IRL: Indy500: Jimmy Kite flies into field after rugged Pole Day

INDIANAPOLIS, Monday, May 22, 2000 - At 19, Sarah Fisher is the youngest driver in the starting field for the Indianapolis 500 on May 28. Sam Hornish Jr. is not much older at 20, and top-starting rookie Juan Montoya is only 24. ...

INDIANAPOLIS, Monday, May 22, 2000 - At 19, Sarah Fisher is the youngest driver in the starting field for the Indianapolis 500 on May 28. Sam Hornish Jr. is not much older at 20, and top-starting rookie Juan Montoya is only 24. But when it comes to the youngest looking, Jimmy Kite wins, hands down. He's also 24 but could pass for a high-school sophomore. Kite slurped on a Tootsie Pop Sunday after qualifying at 220.718 mph to put his Founders Bank Group/ZMAX/Blueprint Racing Special G Force/Oldsmobile/Firestone in the 25th starting position. He made the race after twice spinning -- the second time into the wall -- on Saturday. "Our tire man is 'Big Daddy,'" Kite said. "He told me that any time I have a good session, I get one of these (Tootsie Pop)." Can you imagine Kite pulling into Victory Lane on Race Day and reaching for a Tootsie Pop along with the traditional quart of milk? Hey, stranger things have happened at Indy. Kite is driving a car that Blueprint purchased from Target/Ganassi Racing, and that was one of the stranger happenings during the qualifications weekend. Any car that the Ganassi team prepares for Montoya and teammate Jimmy Vasser - even those it sells -- are ready to challenge for the checkered flag. "I'm really looking forward to next Sunday," Kite said. "I'm just as confident to run the race in this car." Kite is the 13th fastest qualifier although he was forced to take his four-lap run on MBNA Bump Day after smacking the wall in a traumatic Pole Day mishap that sank his spirits lower than he sits in the seat of his car. His first spin came during the morning practice while on the warm-up lane. When he stopped he was pointed in the other direction so he drove in reverse direction into the south end of the pits with fluid dripping from the rear of the car. "I saw my entire life flash before my eyes when I was going backward," he said. "It wasn't because I was afraid I was in danger, but because I didn't want to risk such a good race car." Three hours later, the risk became reality. Kite dived into Turn 1 on the warm-up lap for his qualification jaunt when the car made a half-spin and hit the outside concrete wall in the south short chute. He wasn't hurt, but the car was totaled. "It was such a blow," he said. "This wasn't supposed to happen to me. This was our week. After we tore up our car, I knew that was the only chance with one of our cars because our backup car was a '99." When he arrived back at the garage, his chin riding on his chest, he asked his mechanics what they could do. They told him a couple of cars had been promised. Then he was told one of the cars might come from Ganassi. His head popped up, his bubbly persona returned, and he exclaimed, "Really?" "I've got to thank Chip Ganassi and everybody at Ganassi Racing for giving us the opportunity that they didn't have to give us," he said, "especially with them coming in here from CART and them being the outcasts. "That car felt so good all week, so stable," he continued about his wrecked machine. "We never had a problem all week, so it was a surprise for me. That was my baby. I thought we had a great shot at the front row in that car." Kite came to the Speedway for the first time as a boyish-looking 22-year-old in 1998. He drove for Team Scandia and crashed three times during practice and qualifying. He made a dramatic time trials run on Bump Day to qualify 26th, then charged up to 11th at the finish. Kite joined McCormack Motorsports for the 1999 Indianapolis 500 and qualified on the first day at 220.097 mph to start 28th. He fell out after 111 laps with engine problems for a 24th in the final race rundown. The Illinois native who grew up in Stockbridge, Ga., joined Blueprint Racing for the MCI WorldCom 200 at Phoenix in March. He qualified 14th, but the car lasted only 14 laps. He started 17th and finished 16th in the Vegas Indy 300 at Las Vegas Motor Speedway on April 22. Kite has driven in 16 Indy Racing Northern Light Series races, with best starts of fourth twice and a top finish of sixth at Las Vegas in 1997. After qualifying for the field Sunday at Indy, Kite joked that he has practice and "Bump Day" figured out at the Speedway. "I just haven't figured out Pole Day," he said with a laugh. "I just want to wake up on Bump Day and know that I can sleep in. Even though I've had glitches, even though I've had flaws, I've had highs, too." The highest of the highs could come in Victory Lane on Sunday, with Tootsie Pop in hand.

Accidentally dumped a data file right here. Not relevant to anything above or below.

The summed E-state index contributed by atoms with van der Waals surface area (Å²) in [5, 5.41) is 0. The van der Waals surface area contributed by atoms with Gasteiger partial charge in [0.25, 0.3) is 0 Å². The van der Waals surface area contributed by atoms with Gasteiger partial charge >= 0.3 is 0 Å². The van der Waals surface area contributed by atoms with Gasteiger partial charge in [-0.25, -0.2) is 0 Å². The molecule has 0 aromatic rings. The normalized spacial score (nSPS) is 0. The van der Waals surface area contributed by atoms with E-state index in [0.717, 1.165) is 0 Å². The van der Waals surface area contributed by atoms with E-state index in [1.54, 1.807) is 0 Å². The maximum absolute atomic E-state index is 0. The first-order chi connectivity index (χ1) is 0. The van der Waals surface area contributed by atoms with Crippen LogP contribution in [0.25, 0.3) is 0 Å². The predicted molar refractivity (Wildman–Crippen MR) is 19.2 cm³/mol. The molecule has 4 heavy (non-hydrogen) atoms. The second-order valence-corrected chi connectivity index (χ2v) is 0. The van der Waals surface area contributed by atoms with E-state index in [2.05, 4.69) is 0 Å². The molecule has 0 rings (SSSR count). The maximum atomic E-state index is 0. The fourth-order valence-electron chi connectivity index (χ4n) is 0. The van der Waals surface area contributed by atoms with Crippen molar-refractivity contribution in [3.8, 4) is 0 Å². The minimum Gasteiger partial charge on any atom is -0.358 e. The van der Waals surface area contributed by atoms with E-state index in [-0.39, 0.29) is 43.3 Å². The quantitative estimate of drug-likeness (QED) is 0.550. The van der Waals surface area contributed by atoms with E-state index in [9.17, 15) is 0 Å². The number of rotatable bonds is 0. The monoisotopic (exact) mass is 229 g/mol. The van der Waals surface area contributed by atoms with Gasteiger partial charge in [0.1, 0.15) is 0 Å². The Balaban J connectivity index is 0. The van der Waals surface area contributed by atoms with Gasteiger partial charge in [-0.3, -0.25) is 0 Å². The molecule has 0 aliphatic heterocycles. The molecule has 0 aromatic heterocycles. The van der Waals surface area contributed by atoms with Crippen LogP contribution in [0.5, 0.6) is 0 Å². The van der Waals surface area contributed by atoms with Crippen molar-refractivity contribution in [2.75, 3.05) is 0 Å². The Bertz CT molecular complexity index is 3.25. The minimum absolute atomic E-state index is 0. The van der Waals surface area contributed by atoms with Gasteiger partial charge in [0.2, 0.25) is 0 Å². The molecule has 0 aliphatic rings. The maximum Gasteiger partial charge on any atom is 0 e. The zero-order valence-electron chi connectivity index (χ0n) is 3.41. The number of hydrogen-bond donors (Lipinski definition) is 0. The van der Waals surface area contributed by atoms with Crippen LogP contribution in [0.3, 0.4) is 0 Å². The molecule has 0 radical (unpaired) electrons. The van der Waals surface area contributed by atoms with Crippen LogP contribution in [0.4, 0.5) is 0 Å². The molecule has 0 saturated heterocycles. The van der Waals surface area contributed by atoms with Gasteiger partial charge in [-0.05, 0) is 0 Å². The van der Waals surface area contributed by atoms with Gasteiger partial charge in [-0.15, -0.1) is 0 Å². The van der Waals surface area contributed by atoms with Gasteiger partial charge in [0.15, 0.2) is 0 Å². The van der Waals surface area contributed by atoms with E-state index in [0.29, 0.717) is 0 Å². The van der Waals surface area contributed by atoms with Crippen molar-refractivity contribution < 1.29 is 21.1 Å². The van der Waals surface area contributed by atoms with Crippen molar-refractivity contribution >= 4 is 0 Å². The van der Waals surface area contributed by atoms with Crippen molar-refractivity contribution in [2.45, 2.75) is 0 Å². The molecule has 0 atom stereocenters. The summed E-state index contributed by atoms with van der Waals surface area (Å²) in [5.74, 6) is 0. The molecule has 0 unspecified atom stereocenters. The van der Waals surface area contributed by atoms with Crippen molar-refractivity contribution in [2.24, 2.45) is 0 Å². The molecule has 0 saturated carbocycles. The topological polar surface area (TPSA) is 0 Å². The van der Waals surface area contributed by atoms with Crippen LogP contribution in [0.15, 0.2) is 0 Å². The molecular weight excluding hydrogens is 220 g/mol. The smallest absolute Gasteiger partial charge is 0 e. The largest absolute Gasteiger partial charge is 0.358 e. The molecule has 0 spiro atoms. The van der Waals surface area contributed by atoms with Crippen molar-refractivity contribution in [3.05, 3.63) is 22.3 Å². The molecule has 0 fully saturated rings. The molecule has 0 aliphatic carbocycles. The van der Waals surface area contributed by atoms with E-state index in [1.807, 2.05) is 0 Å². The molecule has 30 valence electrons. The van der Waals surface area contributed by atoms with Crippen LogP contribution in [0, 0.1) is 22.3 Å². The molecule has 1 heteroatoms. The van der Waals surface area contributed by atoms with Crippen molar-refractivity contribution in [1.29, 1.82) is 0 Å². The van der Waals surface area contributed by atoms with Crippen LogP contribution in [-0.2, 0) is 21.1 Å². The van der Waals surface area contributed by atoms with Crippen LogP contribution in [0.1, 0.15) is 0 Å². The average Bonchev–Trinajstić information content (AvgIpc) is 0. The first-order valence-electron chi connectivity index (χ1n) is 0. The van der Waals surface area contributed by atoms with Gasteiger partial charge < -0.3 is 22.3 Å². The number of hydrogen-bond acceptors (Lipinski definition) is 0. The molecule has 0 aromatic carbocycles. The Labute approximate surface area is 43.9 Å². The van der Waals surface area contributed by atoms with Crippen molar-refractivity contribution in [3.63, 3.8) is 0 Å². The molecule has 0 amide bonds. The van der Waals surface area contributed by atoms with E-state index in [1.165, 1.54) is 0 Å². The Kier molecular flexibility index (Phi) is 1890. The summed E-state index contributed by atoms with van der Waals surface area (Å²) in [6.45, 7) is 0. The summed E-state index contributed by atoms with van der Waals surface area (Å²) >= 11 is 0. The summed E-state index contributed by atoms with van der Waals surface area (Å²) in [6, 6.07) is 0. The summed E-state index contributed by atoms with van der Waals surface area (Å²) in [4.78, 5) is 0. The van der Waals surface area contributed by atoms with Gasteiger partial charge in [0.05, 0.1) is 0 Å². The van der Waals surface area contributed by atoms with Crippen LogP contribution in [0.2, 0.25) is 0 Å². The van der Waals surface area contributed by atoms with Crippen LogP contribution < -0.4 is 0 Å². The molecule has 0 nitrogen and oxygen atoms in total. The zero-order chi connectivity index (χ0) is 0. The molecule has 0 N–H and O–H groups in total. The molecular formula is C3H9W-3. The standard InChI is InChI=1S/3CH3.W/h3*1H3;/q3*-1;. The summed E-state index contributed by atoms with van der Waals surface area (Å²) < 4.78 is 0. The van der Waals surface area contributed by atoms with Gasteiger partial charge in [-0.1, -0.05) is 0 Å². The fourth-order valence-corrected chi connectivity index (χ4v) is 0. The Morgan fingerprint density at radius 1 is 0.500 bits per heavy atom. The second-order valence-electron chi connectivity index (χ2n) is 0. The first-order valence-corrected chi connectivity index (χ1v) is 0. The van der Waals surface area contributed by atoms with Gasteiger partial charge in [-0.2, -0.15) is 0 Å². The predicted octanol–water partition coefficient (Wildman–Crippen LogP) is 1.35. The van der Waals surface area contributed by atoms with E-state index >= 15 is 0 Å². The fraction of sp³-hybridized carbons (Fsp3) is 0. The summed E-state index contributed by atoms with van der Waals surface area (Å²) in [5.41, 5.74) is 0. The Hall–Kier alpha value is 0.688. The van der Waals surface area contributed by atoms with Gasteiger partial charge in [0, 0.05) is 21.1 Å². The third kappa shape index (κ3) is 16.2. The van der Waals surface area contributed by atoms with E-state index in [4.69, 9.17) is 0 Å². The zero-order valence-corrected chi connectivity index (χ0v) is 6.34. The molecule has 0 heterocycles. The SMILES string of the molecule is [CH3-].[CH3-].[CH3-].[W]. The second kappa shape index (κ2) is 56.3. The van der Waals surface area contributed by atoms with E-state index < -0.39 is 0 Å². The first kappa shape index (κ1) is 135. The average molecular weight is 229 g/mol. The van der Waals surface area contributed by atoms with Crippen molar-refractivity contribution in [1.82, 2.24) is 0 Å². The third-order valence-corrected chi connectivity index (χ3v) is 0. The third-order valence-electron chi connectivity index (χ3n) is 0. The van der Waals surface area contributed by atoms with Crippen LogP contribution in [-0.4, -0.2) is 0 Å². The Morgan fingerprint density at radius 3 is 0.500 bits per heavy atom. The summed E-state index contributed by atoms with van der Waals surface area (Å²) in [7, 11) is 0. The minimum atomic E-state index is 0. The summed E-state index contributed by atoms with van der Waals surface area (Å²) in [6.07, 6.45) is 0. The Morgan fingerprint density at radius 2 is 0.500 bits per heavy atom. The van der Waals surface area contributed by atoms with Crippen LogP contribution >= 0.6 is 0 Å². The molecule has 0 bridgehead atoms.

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About this article
Series IndyCar
Drivers Sarah Fisher , Jimmy Vasser , Jimmy Kite , Chip Ganassi , Sam Hornish Jr.
Teams Chip Ganassi Racing